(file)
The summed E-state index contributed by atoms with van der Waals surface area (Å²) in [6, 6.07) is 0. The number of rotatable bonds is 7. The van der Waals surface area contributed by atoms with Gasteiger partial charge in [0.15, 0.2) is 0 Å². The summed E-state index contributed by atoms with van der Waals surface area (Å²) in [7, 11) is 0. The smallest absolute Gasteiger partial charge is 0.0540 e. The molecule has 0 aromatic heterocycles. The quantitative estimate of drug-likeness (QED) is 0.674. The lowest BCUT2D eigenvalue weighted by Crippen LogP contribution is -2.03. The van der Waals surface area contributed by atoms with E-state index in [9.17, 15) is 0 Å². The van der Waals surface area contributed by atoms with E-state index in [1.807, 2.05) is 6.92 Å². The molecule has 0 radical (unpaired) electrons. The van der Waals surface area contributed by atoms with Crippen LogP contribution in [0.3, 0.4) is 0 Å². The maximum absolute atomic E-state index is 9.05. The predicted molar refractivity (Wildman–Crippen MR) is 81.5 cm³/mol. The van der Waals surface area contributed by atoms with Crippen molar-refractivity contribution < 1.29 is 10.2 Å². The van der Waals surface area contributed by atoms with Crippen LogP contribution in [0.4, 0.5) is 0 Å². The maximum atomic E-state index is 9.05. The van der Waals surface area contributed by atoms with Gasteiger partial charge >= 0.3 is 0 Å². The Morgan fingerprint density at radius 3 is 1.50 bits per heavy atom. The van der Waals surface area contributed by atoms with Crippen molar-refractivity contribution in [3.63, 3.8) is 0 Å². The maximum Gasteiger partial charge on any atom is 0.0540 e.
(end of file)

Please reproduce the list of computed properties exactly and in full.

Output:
The summed E-state index contributed by atoms with van der Waals surface area (Å²) in [6, 6.07) is 0. The number of rotatable bonds is 7. The van der Waals surface area contributed by atoms with Gasteiger partial charge in [0.15, 0.2) is 0 Å². The summed E-state index contributed by atoms with van der Waals surface area (Å²) in [7, 11) is 0. The smallest absolute Gasteiger partial charge is 0.0540 e. The molecule has 0 aromatic heterocycles. The quantitative estimate of drug-likeness (QED) is 0.674. The lowest BCUT2D eigenvalue weighted by Crippen LogP contribution is -2.03. The van der Waals surface area contributed by atoms with E-state index in [9.17, 15) is 0 Å². The van der Waals surface area contributed by atoms with E-state index in [1.807, 2.05) is 6.92 Å². The molecule has 0 radical (unpaired) electrons. The van der Waals surface area contributed by atoms with Crippen LogP contribution in [0.3, 0.4) is 0 Å². The maximum absolute atomic E-state index is 9.05. The predicted molar refractivity (Wildman–Crippen MR) is 81.5 cm³/mol. The van der Waals surface area contributed by atoms with Crippen molar-refractivity contribution < 1.29 is 10.2 Å². The van der Waals surface area contributed by atoms with Crippen LogP contribution in [0.4, 0.5) is 0 Å². The maximum atomic E-state index is 9.05. The van der Waals surface area contributed by atoms with Gasteiger partial charge >= 0.3 is 0 Å². The Morgan fingerprint density at radius 3 is 1.50 bits per heavy atom. The van der Waals surface area contributed by atoms with Crippen molar-refractivity contribution in [3.63, 3.8) is 0 Å². The maximum Gasteiger partial charge on any atom is 0.0540 e.